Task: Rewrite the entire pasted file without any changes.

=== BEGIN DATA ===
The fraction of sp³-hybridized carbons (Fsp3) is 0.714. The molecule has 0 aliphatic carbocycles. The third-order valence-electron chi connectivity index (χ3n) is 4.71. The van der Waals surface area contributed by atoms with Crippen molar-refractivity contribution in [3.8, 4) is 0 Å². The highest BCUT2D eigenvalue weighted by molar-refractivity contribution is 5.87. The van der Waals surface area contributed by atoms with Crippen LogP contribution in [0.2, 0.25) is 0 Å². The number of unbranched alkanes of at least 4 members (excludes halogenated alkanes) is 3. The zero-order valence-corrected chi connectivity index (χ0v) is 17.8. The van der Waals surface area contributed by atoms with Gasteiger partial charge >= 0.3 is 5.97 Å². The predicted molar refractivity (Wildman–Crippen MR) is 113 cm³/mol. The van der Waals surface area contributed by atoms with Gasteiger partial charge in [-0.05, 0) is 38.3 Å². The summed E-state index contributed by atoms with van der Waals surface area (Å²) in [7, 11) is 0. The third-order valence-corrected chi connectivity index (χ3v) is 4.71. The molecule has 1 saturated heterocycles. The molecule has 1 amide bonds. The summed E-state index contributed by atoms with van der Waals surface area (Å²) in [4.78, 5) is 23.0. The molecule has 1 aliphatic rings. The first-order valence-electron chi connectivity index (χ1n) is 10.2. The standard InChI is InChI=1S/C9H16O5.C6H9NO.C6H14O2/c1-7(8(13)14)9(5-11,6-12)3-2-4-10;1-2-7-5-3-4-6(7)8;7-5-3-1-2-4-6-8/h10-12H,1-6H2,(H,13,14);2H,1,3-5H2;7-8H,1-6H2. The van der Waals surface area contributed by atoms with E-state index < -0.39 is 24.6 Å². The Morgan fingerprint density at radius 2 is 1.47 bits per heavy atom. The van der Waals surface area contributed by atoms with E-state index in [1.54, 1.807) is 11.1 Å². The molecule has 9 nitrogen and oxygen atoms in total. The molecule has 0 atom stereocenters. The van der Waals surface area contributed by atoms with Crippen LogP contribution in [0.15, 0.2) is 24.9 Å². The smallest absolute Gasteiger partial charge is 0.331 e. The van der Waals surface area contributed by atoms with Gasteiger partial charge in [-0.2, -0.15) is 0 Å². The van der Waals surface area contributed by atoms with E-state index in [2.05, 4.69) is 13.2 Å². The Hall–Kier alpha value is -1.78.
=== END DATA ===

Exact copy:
The fraction of sp³-hybridized carbons (Fsp3) is 0.714. The molecule has 0 aliphatic carbocycles. The third-order valence-electron chi connectivity index (χ3n) is 4.71. The van der Waals surface area contributed by atoms with Crippen molar-refractivity contribution in [3.8, 4) is 0 Å². The highest BCUT2D eigenvalue weighted by molar-refractivity contribution is 5.87. The van der Waals surface area contributed by atoms with Crippen LogP contribution in [0.2, 0.25) is 0 Å². The number of unbranched alkanes of at least 4 members (excludes halogenated alkanes) is 3. The zero-order valence-corrected chi connectivity index (χ0v) is 17.8. The van der Waals surface area contributed by atoms with Gasteiger partial charge >= 0.3 is 5.97 Å². The predicted molar refractivity (Wildman–Crippen MR) is 113 cm³/mol. The van der Waals surface area contributed by atoms with Gasteiger partial charge in [-0.05, 0) is 38.3 Å². The summed E-state index contributed by atoms with van der Waals surface area (Å²) in [7, 11) is 0. The third-order valence-corrected chi connectivity index (χ3v) is 4.71. The molecule has 1 saturated heterocycles. The molecule has 1 amide bonds. The summed E-state index contributed by atoms with van der Waals surface area (Å²) in [4.78, 5) is 23.0. The molecule has 1 aliphatic rings. The first-order valence-electron chi connectivity index (χ1n) is 10.2. The standard InChI is InChI=1S/C9H16O5.C6H9NO.C6H14O2/c1-7(8(13)14)9(5-11,6-12)3-2-4-10;1-2-7-5-3-4-6(7)8;7-5-3-1-2-4-6-8/h10-12H,1-6H2,(H,13,14);2H,1,3-5H2;7-8H,1-6H2. The van der Waals surface area contributed by atoms with E-state index < -0.39 is 24.6 Å². The Morgan fingerprint density at radius 2 is 1.47 bits per heavy atom. The van der Waals surface area contributed by atoms with E-state index in [1.54, 1.807) is 11.1 Å². The molecule has 9 nitrogen and oxygen atoms in total. The molecule has 0 atom stereocenters. The van der Waals surface area contributed by atoms with Crippen LogP contribution in [0.15, 0.2) is 24.9 Å². The smallest absolute Gasteiger partial charge is 0.331 e. The van der Waals surface area contributed by atoms with Gasteiger partial charge in [-0.2, -0.15) is 0 Å². The van der Waals surface area contributed by atoms with E-state index in [2.05, 4.69) is 13.2 Å². The Hall–Kier alpha value is -1.78.